Carteret County Crossroads

NEWSLETTER # 85, JUNE 2000 PO BOX 155, BEAUFORT, NC 28516. 252-726-6663


The following article was prepared by our Board member, Bruce McCutcheon. Much of the information was presented by Derb Carter of the Southern Environmental Law Center in a recent talk to several coastal environmental organizations.
The federal Clean Water Act requires states to provide the Environmental Protection Agency (EPA) with a list of all bodies of water that do not meet federal standards for being clean enough to support their designated best use. Maximum allowable pollution levels are determined for a particular body of water, say a river used for swimming and recreational fishing, and if pollutants exceed that limit, then the body of water is put on the list. Shellfish beds are particularly subject to listing because the pollution limit, in terms of coliform concentration, is so low. Every two years North Carolina provides EPA this accounting, the so-called 303(d) list, and does so conscientiously. But the obligation of the State goes beyond a mere listing of troubled waters. It must make a continuing effort to reduce pollution loads into the impaired waters until the standards for attaining "best use" status are met. If the pollutants affecting the river are coming from a defective sewer treatment plant, for example, then that plant must be fixed. How well is North Carolina doing in meeting this obligation to reduce the number of impaired bodies of water? According to its most recent draft 303(d) list, very well, indeed! Approximately 3/4 of the bodies of water on the 1998 list have been removed from consideration. What great remedial effort has produced this wonderful outcome? Well, through the tapping of keyboards and the crunching of numbers, the Division of Water Quality has achieved an astonishing 75% reduction in listed bodies of water. DWQ challenged the initial ratings, "updated" biological information, asserted that total maximum daily loads of pollutants cannot be monitored or are inappropriate, and redefined what is a "pollutant". Thus, the federally imposed burden to improve impaired waters has been substantially lifted by reducing the size of the list. In other words, except for a small percentage of the 1998 listed waters, where corrective action has produced a genuine reduction in pollutant load, the great majority of the waters are being removed from EPA's 303(d) list through linguistic legerdemain rather than real improvement. So, what looks like a great triumph for environmental stewardship turns out to be largely a sham. Some legal experts believe that EPA will be unhappy with North Carolina's latest 303(d) list and may apply pressure for relisting and valid improvements in water quality. As it stands now, however, the State's Division of Water Quality is giving the impression, through its 303(d) listing changes, that water quality in North Carolina is getting remarkably better.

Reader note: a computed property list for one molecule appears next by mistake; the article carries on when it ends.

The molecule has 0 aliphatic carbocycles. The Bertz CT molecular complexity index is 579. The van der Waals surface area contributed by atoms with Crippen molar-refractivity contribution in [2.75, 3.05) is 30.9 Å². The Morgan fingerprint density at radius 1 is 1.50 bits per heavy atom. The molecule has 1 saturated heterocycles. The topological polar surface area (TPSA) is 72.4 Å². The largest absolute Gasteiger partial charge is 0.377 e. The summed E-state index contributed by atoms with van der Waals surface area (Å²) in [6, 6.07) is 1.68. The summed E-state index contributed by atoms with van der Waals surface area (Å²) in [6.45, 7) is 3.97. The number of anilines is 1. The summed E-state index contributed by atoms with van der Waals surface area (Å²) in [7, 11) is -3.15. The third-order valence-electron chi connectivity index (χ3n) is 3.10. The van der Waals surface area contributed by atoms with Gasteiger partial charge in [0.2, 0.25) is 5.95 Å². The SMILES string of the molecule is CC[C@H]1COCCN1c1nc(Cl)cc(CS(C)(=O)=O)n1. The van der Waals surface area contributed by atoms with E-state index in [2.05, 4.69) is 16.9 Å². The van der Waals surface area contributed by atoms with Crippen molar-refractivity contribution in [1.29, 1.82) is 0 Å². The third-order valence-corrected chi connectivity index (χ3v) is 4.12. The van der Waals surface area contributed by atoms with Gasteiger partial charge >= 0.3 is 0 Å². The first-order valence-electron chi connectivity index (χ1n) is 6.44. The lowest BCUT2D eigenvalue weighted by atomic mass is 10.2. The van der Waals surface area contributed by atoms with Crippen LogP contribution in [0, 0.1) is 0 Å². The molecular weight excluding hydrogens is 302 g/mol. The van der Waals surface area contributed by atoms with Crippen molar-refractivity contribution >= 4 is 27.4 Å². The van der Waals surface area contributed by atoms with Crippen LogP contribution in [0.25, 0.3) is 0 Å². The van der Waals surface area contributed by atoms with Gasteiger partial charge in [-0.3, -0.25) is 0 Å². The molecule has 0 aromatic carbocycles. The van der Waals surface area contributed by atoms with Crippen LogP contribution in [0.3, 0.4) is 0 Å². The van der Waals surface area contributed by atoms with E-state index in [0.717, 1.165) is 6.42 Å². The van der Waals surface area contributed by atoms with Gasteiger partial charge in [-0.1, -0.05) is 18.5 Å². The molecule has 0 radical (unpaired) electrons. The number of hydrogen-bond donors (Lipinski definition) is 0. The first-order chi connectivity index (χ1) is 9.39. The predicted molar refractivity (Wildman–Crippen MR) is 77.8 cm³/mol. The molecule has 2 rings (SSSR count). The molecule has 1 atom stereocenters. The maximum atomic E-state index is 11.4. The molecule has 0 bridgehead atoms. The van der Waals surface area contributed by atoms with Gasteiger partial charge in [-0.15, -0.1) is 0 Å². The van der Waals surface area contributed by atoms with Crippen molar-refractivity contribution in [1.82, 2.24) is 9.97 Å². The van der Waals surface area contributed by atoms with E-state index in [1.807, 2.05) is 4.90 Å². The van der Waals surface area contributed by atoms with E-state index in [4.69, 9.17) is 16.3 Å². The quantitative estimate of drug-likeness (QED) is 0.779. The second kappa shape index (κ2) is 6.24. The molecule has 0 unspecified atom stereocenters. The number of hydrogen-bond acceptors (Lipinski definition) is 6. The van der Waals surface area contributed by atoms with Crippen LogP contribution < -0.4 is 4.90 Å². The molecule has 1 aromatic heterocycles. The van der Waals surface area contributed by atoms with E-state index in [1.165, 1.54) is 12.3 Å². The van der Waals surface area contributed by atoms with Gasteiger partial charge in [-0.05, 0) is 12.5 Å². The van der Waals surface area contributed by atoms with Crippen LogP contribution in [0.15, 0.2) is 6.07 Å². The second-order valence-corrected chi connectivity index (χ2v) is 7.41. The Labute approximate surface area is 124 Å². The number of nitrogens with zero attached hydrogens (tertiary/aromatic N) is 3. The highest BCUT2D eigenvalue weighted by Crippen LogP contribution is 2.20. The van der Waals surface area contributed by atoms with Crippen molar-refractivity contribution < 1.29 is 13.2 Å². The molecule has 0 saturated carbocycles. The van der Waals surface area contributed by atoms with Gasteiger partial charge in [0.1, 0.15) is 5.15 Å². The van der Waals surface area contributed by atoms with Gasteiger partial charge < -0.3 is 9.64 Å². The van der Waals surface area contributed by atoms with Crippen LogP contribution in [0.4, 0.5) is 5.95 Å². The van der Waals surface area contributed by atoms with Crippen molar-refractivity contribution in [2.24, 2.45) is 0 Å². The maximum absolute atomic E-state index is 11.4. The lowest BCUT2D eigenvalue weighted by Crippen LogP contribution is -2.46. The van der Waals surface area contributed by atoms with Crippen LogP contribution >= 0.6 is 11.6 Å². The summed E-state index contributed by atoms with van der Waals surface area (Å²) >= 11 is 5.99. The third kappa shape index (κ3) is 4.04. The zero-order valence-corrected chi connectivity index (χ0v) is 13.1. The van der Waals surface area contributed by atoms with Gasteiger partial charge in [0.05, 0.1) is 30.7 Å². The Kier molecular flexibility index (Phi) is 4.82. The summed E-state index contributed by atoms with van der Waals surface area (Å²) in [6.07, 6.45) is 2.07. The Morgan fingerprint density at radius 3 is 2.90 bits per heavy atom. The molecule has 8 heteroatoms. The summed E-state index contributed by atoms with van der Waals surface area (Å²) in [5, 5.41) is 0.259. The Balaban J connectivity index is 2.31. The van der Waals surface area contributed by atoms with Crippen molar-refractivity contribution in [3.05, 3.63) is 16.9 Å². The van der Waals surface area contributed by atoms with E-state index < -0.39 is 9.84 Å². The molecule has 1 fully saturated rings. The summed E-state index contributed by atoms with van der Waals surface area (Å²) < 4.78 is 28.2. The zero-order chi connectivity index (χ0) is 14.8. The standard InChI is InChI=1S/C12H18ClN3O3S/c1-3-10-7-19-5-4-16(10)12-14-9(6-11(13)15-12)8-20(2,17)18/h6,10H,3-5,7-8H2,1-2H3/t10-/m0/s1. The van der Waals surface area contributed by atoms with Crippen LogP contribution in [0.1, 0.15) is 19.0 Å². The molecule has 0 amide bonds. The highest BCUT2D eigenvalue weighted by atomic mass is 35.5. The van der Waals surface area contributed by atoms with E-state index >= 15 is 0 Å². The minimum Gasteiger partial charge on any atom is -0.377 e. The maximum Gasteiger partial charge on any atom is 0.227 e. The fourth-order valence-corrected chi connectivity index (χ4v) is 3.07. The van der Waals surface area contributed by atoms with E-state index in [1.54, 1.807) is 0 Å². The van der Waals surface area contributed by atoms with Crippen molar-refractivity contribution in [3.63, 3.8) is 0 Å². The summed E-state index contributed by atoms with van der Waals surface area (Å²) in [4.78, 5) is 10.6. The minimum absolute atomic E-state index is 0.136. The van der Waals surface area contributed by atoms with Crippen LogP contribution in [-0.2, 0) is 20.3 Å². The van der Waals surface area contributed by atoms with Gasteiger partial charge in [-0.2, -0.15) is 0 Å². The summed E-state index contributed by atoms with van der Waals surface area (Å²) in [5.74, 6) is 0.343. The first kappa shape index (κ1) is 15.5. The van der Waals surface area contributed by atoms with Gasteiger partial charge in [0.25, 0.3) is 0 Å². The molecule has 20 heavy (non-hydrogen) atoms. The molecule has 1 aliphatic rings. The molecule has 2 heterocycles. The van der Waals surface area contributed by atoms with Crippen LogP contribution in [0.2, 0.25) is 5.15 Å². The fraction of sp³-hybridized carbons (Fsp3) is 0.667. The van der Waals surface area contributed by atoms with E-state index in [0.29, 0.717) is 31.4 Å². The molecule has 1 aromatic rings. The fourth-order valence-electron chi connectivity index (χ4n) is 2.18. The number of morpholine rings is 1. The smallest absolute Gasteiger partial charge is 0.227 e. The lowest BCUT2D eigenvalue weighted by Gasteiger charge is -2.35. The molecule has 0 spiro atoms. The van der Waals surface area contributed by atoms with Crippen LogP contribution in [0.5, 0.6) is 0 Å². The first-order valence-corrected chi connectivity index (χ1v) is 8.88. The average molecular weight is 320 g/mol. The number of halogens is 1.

Since the Clean Water Act was passed, the water quality of the nation has improved largely as a result of the National Pollution Discharge Elimination System (NPDES). Under this system, permits have been required for point source discharges --those from a sewer treatment plant or industrial effluent pipes--to our waters. EPA has found that much of the remaining pollution is from storm water runoff. In 1990, Phase I of the storm water program required NPDES permits for storm water runoff from medium and large storm water sewer systems serving cities of 100,000 or greater population.
Since our waters still do not meet Clean Water Act requirements, the Storm Water Phase II program is coming into effect over the next few years. These rules will require NPDES permits for storm water systems of much smaller communities and construction sites. It would appear that most of the communities in our area will eventually be covered under Phase II requirements and will be required to secure NPDES permits for their storm water systems.
We expect to see a lot of opposition from local government officials as these requirements are phased in. We must all realize that if we want the good water quality on which our economy depends, we must take action to control polluted runoff.